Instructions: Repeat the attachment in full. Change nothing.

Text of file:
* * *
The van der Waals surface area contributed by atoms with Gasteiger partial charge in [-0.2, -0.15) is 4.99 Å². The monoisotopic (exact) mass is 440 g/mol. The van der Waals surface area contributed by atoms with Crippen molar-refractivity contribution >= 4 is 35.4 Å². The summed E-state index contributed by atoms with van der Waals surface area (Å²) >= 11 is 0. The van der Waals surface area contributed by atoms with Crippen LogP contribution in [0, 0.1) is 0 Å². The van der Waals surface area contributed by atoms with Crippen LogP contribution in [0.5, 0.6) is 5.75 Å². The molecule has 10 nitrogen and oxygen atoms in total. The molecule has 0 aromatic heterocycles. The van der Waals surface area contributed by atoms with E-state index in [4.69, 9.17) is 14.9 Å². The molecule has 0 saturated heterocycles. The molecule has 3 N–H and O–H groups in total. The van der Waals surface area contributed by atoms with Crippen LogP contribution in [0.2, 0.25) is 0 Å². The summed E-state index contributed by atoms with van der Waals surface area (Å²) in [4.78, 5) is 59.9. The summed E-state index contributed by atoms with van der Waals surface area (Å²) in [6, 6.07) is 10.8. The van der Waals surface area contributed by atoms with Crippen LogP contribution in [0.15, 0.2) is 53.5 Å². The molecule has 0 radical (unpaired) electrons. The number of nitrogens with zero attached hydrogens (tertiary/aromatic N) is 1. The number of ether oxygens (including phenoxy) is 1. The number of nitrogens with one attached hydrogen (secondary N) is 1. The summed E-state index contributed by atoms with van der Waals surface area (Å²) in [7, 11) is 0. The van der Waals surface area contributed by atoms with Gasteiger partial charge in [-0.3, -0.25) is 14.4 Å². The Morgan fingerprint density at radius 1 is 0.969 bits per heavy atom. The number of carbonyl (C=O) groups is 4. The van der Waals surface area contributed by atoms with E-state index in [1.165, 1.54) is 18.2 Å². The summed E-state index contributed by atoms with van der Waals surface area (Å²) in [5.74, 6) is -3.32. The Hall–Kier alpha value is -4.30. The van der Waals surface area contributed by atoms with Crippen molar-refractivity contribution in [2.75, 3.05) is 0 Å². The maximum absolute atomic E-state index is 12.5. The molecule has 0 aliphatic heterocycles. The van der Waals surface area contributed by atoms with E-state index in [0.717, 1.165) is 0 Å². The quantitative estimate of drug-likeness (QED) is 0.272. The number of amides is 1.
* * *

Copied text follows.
The van der Waals surface area contributed by atoms with Gasteiger partial charge in [-0.2, -0.15) is 4.99 Å². The monoisotopic (exact) mass is 440 g/mol. The van der Waals surface area contributed by atoms with Crippen molar-refractivity contribution >= 4 is 35.4 Å². The summed E-state index contributed by atoms with van der Waals surface area (Å²) >= 11 is 0. The van der Waals surface area contributed by atoms with Crippen LogP contribution in [0, 0.1) is 0 Å². The van der Waals surface area contributed by atoms with Crippen LogP contribution in [0.5, 0.6) is 5.75 Å². The molecule has 10 nitrogen and oxygen atoms in total. The molecule has 0 aromatic heterocycles. The van der Waals surface area contributed by atoms with E-state index in [4.69, 9.17) is 14.9 Å². The molecule has 0 saturated heterocycles. The molecule has 3 N–H and O–H groups in total. The van der Waals surface area contributed by atoms with Crippen LogP contribution in [0.2, 0.25) is 0 Å². The summed E-state index contributed by atoms with van der Waals surface area (Å²) in [4.78, 5) is 59.9. The summed E-state index contributed by atoms with van der Waals surface area (Å²) in [6, 6.07) is 10.8. The van der Waals surface area contributed by atoms with Crippen LogP contribution in [0.15, 0.2) is 53.5 Å². The molecule has 0 radical (unpaired) electrons. The number of nitrogens with zero attached hydrogens (tertiary/aromatic N) is 1. The number of ether oxygens (including phenoxy) is 1. The number of nitrogens with one attached hydrogen (secondary N) is 1. The summed E-state index contributed by atoms with van der Waals surface area (Å²) in [7, 11) is 0. The van der Waals surface area contributed by atoms with Gasteiger partial charge in [-0.3, -0.25) is 14.4 Å². The Morgan fingerprint density at radius 1 is 0.969 bits per heavy atom. The number of carbonyl (C=O) groups is 4. The van der Waals surface area contributed by atoms with E-state index in [1.165, 1.54) is 18.2 Å². The summed E-state index contributed by atoms with van der Waals surface area (Å²) in [5.74, 6) is -3.32. The Hall–Kier alpha value is -4.30. The van der Waals surface area contributed by atoms with Crippen molar-refractivity contribution in [2.75, 3.05) is 0 Å². The maximum absolute atomic E-state index is 12.5. The molecule has 0 aliphatic heterocycles. The van der Waals surface area contributed by atoms with E-state index in [0.717, 1.165) is 0 Å². The quantitative estimate of drug-likeness (QED) is 0.272. The number of amides is 1.